Cambridge Enterprise exclusively licensed intellectual property relating to the use of PARP inhibitor drugs for treating vascular disease to CYCLE Pharmaceuticals
The University of Cambridge and King’s College London have jointly developed intellectual property (IP) regarding the underlying cellular mechanisms that cause the calcification (or hardening) of arteries and veins as we age. These biological processes can cause vascular diseases and, through impeding blood flow, can cause heart disease and stroke. The recently licenced IP includes a patent application and know-how relating to the use of PARP inhibitor drugs for the treatment of vascular disease. This IP has been licensed by Cambridge Enterprise, the commercialisation arm of the University of Cambridge, to CYCLE Pharmaceuticals.
Professor Melinda Duer, Professor of Biological and Biomedical Chemistry at the University of Cambridge, summarised the discovery: “Poly ADP ribose (PAR) synthesised by Poly ADP ribose polymerase (PARP) enzymes is involved in many cellular processes. One of these processes is the repair of single-strand DNA breakages (nicks). Preventing the repair of such DNA nicks can weaken cancerous cells. Many companies are developing drugs that inhibit the PARP/PAR process (PARP inhibitors) to act in this way against various cancers.
Through our understanding of PARP/PAR processes that also occur in new bone formation, we have recently discovered that the calcification of the vascular system is also triggered by PARP/PAR processes that release PAR from dying cells in the vascular wall.”
Professor Cathy Shanahan, Professor of Cellular Signalling at King’s College London, further explained: “The release of PAR from vascular wall cells is essential for the process of mineral deposition on the inside of the vascular wall. Over time, however, this calcification process leads to the hardening of arteries and veins. This impedes blood flow, can cause vascular obstructions, and eventually can lead to heart disease and stroke.”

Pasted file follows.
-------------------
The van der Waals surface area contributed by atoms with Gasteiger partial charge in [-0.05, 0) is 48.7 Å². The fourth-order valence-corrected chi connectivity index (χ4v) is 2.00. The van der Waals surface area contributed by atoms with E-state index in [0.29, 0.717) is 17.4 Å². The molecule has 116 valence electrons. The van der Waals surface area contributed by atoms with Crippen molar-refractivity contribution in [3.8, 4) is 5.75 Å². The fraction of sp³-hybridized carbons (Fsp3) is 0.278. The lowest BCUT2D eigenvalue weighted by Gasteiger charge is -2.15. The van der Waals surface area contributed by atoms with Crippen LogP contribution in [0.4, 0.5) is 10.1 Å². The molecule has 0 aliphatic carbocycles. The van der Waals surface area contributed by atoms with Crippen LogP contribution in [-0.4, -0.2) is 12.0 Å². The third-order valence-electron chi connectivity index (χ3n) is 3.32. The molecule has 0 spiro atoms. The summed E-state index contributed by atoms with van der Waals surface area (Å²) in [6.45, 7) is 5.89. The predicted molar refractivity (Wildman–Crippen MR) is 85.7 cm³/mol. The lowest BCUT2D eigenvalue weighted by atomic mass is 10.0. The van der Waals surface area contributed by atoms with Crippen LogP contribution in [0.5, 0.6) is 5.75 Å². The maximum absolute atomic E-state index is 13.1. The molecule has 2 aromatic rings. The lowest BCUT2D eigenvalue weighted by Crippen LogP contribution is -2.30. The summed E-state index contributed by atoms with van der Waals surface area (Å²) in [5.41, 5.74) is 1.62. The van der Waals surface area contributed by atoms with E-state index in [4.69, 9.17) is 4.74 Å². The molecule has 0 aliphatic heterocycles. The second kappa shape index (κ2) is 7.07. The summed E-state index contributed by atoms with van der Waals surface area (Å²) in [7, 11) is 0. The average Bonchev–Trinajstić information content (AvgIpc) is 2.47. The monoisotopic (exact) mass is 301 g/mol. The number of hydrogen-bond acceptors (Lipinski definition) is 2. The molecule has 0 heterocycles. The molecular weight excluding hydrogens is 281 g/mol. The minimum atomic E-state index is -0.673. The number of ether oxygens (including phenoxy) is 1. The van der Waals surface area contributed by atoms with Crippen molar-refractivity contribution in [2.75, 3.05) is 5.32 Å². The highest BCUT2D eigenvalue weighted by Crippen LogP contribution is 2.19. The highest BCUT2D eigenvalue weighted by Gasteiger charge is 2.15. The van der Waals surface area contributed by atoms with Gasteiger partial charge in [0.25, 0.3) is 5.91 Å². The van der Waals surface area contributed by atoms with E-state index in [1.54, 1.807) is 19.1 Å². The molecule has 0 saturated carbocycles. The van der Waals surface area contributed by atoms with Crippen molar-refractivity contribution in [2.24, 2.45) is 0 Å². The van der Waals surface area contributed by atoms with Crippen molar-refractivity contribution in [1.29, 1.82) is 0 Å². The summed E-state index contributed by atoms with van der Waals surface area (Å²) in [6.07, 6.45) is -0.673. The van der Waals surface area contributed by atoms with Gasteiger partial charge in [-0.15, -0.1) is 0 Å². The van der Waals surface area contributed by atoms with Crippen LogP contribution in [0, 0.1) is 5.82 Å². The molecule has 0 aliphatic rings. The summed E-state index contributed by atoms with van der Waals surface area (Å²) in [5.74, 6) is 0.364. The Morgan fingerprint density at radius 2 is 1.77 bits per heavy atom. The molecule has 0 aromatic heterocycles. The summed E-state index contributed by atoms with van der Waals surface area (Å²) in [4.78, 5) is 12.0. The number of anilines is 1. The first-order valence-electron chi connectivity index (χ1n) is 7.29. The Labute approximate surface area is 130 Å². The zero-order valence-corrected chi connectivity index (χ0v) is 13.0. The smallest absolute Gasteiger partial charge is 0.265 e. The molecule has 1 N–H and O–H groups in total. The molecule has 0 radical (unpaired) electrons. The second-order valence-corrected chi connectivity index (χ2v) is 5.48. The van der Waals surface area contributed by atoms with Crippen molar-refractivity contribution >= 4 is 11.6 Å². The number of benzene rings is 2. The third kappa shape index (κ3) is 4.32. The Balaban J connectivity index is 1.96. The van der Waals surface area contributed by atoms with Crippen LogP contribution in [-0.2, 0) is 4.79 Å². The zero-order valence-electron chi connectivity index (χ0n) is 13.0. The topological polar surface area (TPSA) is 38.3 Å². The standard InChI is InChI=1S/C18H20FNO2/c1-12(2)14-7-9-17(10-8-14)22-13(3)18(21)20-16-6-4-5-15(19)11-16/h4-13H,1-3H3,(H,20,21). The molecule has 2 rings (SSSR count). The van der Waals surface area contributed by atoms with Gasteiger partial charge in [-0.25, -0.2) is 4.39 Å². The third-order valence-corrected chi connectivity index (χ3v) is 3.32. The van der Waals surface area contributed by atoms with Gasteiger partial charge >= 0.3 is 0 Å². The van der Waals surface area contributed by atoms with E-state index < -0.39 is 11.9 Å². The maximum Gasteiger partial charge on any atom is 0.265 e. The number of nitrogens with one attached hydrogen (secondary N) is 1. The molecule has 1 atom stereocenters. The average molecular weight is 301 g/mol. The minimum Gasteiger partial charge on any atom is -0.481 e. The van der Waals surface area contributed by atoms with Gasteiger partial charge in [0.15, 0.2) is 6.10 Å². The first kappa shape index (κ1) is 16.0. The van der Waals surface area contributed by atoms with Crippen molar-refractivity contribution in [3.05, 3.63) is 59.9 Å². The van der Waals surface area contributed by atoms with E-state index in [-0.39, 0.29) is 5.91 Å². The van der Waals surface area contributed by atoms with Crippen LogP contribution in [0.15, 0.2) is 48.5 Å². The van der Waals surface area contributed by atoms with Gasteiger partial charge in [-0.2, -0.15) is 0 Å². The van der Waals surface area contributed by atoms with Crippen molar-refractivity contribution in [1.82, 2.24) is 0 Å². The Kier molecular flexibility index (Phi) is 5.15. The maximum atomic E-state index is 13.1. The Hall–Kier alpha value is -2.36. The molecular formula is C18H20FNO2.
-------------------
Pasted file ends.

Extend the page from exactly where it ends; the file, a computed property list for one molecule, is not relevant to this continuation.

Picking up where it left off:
James Harrison, Executive Chairman of CYCLE Pharmaceuticals commented: “We are very pleased to be working alongside such acknowledged experts at the University of Cambridge and Kings College London on this important project. PARP inhibitor drugs could provide a treatment for vascular diseases, all because of this breakthrough in the understanding of the cell-level chemical and biological processes involved.”
Antonio Benedetti, CEO of CYCLE Pharmaceuticals added: “There are existing drugs that are PARP inhibitors, and there are drug candidates in the clinical pipeline that are PARP inhibitors. Our work to repurpose PARP inhibitor drugs to treat vascular disease is already making significant progress. This project underlines our commitment to the belief that many drugs can be further developed to address additional needs beyond the first-approved medical use. If the project is successful, we will look to commence clinical trials as soon as practical.”
Dr Rachel Atfield, Technology Manager (Life Sciences) with Cambridge Enterprise said: “We are delighted to work with CYCLE Pharmaceuticals to explore alternative therapeutic uses for PARP inhibitors and we look forward to future collaborations.”